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£700,000 Of Taxpayers' Money Used To Bail Out Charities Pension Scheme

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And the charity is?

AGE UK oh the irony!

http://bbc.in/1r0obiH

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Knowing a very well heeled retired charity worker that is putting his step grand daughter through private school makes you question the whole concept of charity.

I would like to do some FOI across all UK charities.

How many employ more than one person from the same family?

Nepotism gone mad in most of them.

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Knowing a very well heeled retired charity worker that is putting his step grand daughter through private school makes you question the whole concept of charity.

All the charities i've cared to have a look at have their accounts on line.

Most of the ones i've looked at the chief exec is getting 100K+, usual 150k+.

A lot of them get "grants" from the government.

I don't give to charities now.

When we are being taxed to fund chief execs of charities to receive a 6 figure income something is far wrong.

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All the charities i've cared to have a look at have their accounts on line.

Most of the ones i've looked at the chief exec is getting 100K+, usual 150k+.

A lot of them get "grants" from the government.

I don't give to charities now.

When we are being taxed to fund chief execs of charities to receive a 6 figure income something is far wrong.A

As we all know, the government is moving as fast as possible from actually providing any services to the public itself. Instead the services are out-sourced. The out-sourcing organization is either profit-making or non profit-making - the latter are called 'charities' because having charitable status means they don't pay shareholders or corporation tax and return any surpluses into investment. Wages and salaries in the not for profit sector are generally well below those in the profit making sector. Suggest a fair comparison would be the salary of the CEO of Barnados or Shelter or Oxfam against the CEO of Serco or G4S.

The last CEO of Serco, Christopher Hyman, had a salary of £1,916,843 when he departed in the furor over Serco overcharging the government.

I think you should direct your fury elsewhere.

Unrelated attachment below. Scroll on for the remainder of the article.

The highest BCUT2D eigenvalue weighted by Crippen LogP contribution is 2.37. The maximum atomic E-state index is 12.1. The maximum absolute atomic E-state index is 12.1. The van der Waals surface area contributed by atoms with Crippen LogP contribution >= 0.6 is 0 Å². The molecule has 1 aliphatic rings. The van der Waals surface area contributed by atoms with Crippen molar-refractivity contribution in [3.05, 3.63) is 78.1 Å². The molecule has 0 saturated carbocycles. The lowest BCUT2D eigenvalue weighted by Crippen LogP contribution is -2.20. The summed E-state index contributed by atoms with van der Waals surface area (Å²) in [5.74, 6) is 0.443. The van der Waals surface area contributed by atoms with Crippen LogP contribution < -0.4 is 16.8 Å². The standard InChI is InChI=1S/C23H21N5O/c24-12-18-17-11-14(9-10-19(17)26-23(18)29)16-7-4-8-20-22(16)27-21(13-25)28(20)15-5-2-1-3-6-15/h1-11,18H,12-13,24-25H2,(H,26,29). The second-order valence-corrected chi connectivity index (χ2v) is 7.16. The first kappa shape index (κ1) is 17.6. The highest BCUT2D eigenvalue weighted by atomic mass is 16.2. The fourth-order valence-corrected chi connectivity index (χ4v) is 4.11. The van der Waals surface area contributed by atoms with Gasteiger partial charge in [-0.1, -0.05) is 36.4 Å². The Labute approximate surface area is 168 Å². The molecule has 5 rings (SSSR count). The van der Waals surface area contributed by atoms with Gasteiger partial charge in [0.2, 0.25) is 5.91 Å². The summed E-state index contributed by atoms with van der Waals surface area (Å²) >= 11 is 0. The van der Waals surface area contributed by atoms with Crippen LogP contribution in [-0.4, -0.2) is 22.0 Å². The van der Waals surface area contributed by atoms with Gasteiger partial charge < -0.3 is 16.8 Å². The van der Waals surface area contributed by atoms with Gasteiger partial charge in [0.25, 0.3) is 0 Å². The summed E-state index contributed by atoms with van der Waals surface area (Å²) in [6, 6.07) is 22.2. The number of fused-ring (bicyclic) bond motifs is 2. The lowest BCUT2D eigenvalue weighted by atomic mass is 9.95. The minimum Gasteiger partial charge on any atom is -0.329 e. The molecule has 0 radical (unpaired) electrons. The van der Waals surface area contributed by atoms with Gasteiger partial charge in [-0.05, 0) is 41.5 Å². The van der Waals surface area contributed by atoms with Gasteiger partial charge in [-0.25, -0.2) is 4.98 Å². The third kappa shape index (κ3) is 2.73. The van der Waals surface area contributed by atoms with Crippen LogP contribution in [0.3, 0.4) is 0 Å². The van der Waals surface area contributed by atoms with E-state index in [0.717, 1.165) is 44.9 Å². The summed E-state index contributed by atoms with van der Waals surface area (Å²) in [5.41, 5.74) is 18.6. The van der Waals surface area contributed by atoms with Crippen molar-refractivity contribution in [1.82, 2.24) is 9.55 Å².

Edited by redwing

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Suggest a fair comparison would be the salary of the CEO of Barnados or Shelter or Oxfam against the CEO of Serco or G4S.

People give money to charity to, you know, help the people the charity supposedly supports, not to pay fat-cat wages to the charity's employees. Nor do the charity volunteers work for free so the CEO can make a six figure income.

This is why I now only give to local charities with volunteer staff, or to the few that are still worth supporting despite massive troughing by their management.

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They could do with a good Channel 4 series on where your charity money really goes. Needless to say, I now only give to local charities and make a point of telling everyone I know how much the directors get.

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As we all know, the government is moving as fast as possible from actually providing any services to the public itself. Instead the services are out-sourced. The out-sourcing organization is either profit-making or non profit-making - the latter are called 'charities' because having charitable status means they don't pay shareholders or corporation tax and return any surpluses into investment. Wages and salaries in the not for profit sector are generally well below those in the profit making sector. Suggest a fair comparison would be the salary of the CEO of Barnados or Shelter or Oxfam against the CEO of Serco or G4S.

The last CEO of Serco, Christopher Hyman, had a salary of £1,916,843 when he departed in the furor over Serco overcharging the government.